+    implemented as a bucket type. <module>mod_cgi</module> will send
+    <code>PIPE</code> buckets which represent the output from a CGI
+    script; reading from such a bucket will block when waiting for the
+    CGI script to produce more output.</p>
+
+    <example>
+      <title>Example code using non-blocking bucket reads</title>
+
+<pre>apr_bucket *e;
+apr_read_type_e mode = APR_NONBLOCK_READ;
+
+while ((e = APR_BRIGADE_FIRST(bb)) != APR_BRIGADE_SENTINEL(bb)) {
+    apr_status_t rv;
+
+    rv = apr_bucket_read(e, &amp;data, &amp;length, mode);
+    if (rv == APR_EAGAIN &amp;&amp; mode == APR_NONBLOCK_READ) {
+        /* Pass up a brigade containing a flush bucket: */
+        APR_BRIGADE_INSERT_TAIL(tmpbb, apr_bucket_flush_create(...));
+        rv = ap_pass_brigade(f->next, tmpbb);
+        apr_brigade_cleanup(tmpbb);
+        if (rv != APR_SUCCESS) return rv;
+
+        /* Retry, using a blocking read. */
+        mode = APR_BLOCK_READ;
+        continue;
+    } else if (rv != APR_SUCCESS) { 
+        /* handle errors */
+    }
+
+    /* Next time, try a non-blocking read first. */
+    mode = APR_NONBLOCK_READ;
+    ...
+}</pre></example>
+
+  </section>
+
+  <section id="rules">
+    <title>Ten rules for output filters</title>
+
+    <p>In summary, here is a set of rules for all output filters to
+    follow:</p>
+
+    <ol>
+      <li>Output filters should not pass empty brigades up the filter
+      chain, but should be tolerant of being passed empty
+      brigades.</li>
+
+      <li>Output filters must pass all metadata buckets up the filter
+      chain; <code>FLUSH</code> buckets should be respected by passing
+      any pending or buffered buckets up the filter chain.</li>
+
+      <li>Output filters should ignore any buckets following an
+      <code>EOS</code> bucket.</li>
+
+      <li>Output filters which read all the buckets in a brigade must
+      process a fixed number of buckets (or amount of data) at a time,
+      to ensure that memory consumption is not proportional to the
+      size of the content being filtered.</li>
+      
+      <li>Output filters should be agnostic with respect to bucket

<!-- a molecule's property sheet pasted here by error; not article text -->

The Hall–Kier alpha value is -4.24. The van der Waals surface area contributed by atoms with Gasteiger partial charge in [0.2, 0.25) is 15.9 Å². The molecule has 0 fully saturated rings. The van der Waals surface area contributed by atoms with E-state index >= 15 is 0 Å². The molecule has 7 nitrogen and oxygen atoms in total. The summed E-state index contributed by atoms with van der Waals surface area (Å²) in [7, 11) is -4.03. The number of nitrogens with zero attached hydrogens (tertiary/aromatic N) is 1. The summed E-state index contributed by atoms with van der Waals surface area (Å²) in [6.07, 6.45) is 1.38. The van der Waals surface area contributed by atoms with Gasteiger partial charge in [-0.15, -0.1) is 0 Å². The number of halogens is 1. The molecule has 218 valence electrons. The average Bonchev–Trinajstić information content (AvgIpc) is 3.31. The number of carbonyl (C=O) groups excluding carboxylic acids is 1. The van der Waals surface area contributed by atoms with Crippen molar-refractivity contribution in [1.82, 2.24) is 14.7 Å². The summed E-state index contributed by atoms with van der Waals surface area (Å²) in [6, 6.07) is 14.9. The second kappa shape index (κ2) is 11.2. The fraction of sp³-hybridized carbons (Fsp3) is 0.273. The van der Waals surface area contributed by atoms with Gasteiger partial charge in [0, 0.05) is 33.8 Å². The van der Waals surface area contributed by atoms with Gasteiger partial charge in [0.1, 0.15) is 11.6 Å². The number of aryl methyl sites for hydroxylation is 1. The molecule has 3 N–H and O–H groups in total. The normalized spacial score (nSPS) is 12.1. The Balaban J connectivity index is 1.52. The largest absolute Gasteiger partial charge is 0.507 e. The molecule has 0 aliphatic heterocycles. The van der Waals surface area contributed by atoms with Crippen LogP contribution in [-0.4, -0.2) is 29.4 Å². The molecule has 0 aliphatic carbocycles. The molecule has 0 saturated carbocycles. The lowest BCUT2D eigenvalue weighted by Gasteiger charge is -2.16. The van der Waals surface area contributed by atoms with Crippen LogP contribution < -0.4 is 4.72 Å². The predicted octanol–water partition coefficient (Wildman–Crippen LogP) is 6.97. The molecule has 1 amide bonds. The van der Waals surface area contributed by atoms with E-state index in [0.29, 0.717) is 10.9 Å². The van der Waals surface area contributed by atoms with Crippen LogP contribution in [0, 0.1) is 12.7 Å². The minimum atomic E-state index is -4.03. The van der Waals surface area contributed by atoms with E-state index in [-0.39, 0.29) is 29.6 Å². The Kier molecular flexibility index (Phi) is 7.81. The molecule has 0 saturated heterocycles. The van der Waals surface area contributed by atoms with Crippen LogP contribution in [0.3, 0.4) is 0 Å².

+      types, and must be able to process buckets of unfamiliar
+      type.</li>
+
+      <li>After calling <code>ap_pass_brigade</code> to pass a brigade
+      up the filter chain, output filters should call
+      <code>apr_brigade_clear</code> to ensure the brigade is empty
+      before reusing that brigade structure; output filters should
+      never use <code>apr_brigade_destroy</code> to "destroy"
+      brigades.</li>
+      
+      <li>Output filters must <em>setaside</em> any buckets which are
+      preserved beyond the duration of the filter function.</li>
+
+      <li>Output filters must not ignore the return value of
+      <code>ap_pass_brigade</code>, and must return appropriate errors
+      back down the filter chain.</li>
+
+      <li>Output filters must only create a fixed number of bucket
+      brigades for each response, rather than one per invocation.</li>
+
+      <li>Output filters should first attempt non-blocking reads from
+      each data bucket, and send a <code>FLUSH</code> bucket up the
+      filter chain if the read blocks, before retrying with a blocking
+      read.</li>
+
+    </ol>
+
+  </section>
+
+</manualpage>

Propchange: httpd/httpd/trunk/docs/manual/developer/output-filters.xml
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    svn:eol-style = native

Added: httpd/httpd/trunk/docs/manual/developer/output-filters.xml.meta
URL: http://svn.apache.org/viewvc/httpd/httpd/trunk/docs/manual/developer/output-filters.xml.meta?view=auto&rev=519952
==============================================================================
--- httpd/httpd/trunk/docs/manual/developer/output-filters.xml.meta (added)
+++ httpd/httpd/trunk/docs/manual/developer/output-filters.xml.meta Mon Mar 19 07:15:07 2007
@@ -0,0 +1,11 @@
+<?xml version="1.0" encoding="UTF-8" ?>
+
+<metafile>
+  <basename>output-filters</basename>
+  <path>/developer/</path>
+  <relpath>..</relpath>
+
+  <variants>
+    <variant>en</variant>
+  </variants>
+</metafile>